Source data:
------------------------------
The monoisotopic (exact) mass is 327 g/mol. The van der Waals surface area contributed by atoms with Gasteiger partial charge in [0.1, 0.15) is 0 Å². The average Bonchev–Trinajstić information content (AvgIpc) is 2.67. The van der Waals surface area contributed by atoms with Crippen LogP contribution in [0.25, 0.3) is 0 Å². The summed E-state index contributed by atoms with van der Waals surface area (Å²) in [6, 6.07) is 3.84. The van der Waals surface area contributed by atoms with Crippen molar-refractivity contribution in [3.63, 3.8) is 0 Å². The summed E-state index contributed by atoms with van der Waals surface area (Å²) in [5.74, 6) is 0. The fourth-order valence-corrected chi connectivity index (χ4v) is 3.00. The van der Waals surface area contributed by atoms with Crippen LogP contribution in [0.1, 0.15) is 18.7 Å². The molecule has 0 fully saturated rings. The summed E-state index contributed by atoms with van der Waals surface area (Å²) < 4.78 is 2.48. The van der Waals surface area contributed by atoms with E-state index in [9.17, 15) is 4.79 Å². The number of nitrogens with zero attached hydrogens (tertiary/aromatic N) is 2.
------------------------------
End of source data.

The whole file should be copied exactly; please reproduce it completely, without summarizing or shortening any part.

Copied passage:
The monoisotopic (exact) mass is 327 g/mol. The van der Waals surface area contributed by atoms with Gasteiger partial charge in [0.1, 0.15) is 0 Å². The average Bonchev–Trinajstić information content (AvgIpc) is 2.67. The van der Waals surface area contributed by atoms with Crippen LogP contribution in [0.25, 0.3) is 0 Å². The summed E-state index contributed by atoms with van der Waals surface area (Å²) in [6, 6.07) is 3.84. The van der Waals surface area contributed by atoms with Crippen molar-refractivity contribution in [3.63, 3.8) is 0 Å². The summed E-state index contributed by atoms with van der Waals surface area (Å²) in [5.74, 6) is 0. The fourth-order valence-corrected chi connectivity index (χ4v) is 3.00. The van der Waals surface area contributed by atoms with Crippen LogP contribution in [0.1, 0.15) is 18.7 Å². The molecule has 0 fully saturated rings. The summed E-state index contributed by atoms with van der Waals surface area (Å²) < 4.78 is 2.48. The van der Waals surface area contributed by atoms with E-state index in [9.17, 15) is 4.79 Å². The number of nitrogens with zero attached hydrogens (tertiary/aromatic N) is 2.